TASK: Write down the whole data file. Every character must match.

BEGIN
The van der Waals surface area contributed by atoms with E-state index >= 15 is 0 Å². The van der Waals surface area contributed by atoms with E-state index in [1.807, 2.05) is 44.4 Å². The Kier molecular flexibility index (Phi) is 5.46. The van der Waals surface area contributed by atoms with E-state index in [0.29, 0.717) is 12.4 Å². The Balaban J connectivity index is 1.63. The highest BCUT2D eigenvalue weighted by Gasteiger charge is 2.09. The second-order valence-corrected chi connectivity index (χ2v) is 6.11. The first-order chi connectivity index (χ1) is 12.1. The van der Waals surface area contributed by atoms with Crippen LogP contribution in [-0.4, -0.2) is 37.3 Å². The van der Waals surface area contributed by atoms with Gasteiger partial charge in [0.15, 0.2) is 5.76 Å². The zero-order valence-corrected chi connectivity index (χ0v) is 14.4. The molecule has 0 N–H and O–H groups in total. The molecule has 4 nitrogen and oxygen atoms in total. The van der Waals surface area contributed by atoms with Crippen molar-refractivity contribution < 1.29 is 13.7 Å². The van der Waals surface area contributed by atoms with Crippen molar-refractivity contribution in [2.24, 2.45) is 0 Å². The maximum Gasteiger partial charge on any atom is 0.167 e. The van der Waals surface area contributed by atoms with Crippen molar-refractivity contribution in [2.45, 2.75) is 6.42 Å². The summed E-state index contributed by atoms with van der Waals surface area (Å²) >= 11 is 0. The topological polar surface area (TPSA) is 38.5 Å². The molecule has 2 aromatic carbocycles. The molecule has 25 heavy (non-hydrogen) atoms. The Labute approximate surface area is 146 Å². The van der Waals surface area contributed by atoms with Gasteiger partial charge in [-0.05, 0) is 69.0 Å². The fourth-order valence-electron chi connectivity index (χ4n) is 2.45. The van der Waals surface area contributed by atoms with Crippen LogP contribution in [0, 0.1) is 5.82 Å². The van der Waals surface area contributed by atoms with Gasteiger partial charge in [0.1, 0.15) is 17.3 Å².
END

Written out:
The van der Waals surface area contributed by atoms with E-state index >= 15 is 0 Å². The van der Waals surface area contributed by atoms with E-state index in [1.807, 2.05) is 44.4 Å². The Kier molecular flexibility index (Phi) is 5.46. The van der Waals surface area contributed by atoms with E-state index in [0.29, 0.717) is 12.4 Å². The Balaban J connectivity index is 1.63. The highest BCUT2D eigenvalue weighted by Gasteiger charge is 2.09. The second-order valence-corrected chi connectivity index (χ2v) is 6.11. The first-order chi connectivity index (χ1) is 12.1. The van der Waals surface area contributed by atoms with Crippen LogP contribution in [-0.4, -0.2) is 37.3 Å². The van der Waals surface area contributed by atoms with Gasteiger partial charge in [0.15, 0.2) is 5.76 Å². The zero-order valence-corrected chi connectivity index (χ0v) is 14.4. The molecule has 0 N–H and O–H groups in total. The molecule has 4 nitrogen and oxygen atoms in total. The van der Waals surface area contributed by atoms with Crippen molar-refractivity contribution < 1.29 is 13.7 Å². The van der Waals surface area contributed by atoms with Crippen molar-refractivity contribution in [2.24, 2.45) is 0 Å². The maximum Gasteiger partial charge on any atom is 0.167 e. The van der Waals surface area contributed by atoms with Crippen molar-refractivity contribution in [2.45, 2.75) is 6.42 Å². The summed E-state index contributed by atoms with van der Waals surface area (Å²) >= 11 is 0. The topological polar surface area (TPSA) is 38.5 Å². The molecule has 2 aromatic carbocycles. The molecule has 25 heavy (non-hydrogen) atoms. The Labute approximate surface area is 146 Å². The van der Waals surface area contributed by atoms with Gasteiger partial charge in [-0.05, 0) is 69.0 Å². The fourth-order valence-electron chi connectivity index (χ4n) is 2.45. The van der Waals surface area contributed by atoms with Crippen LogP contribution in [0, 0.1) is 5.82 Å². The van der Waals surface area contributed by atoms with Gasteiger partial charge in [0.1, 0.15) is 17.3 Å².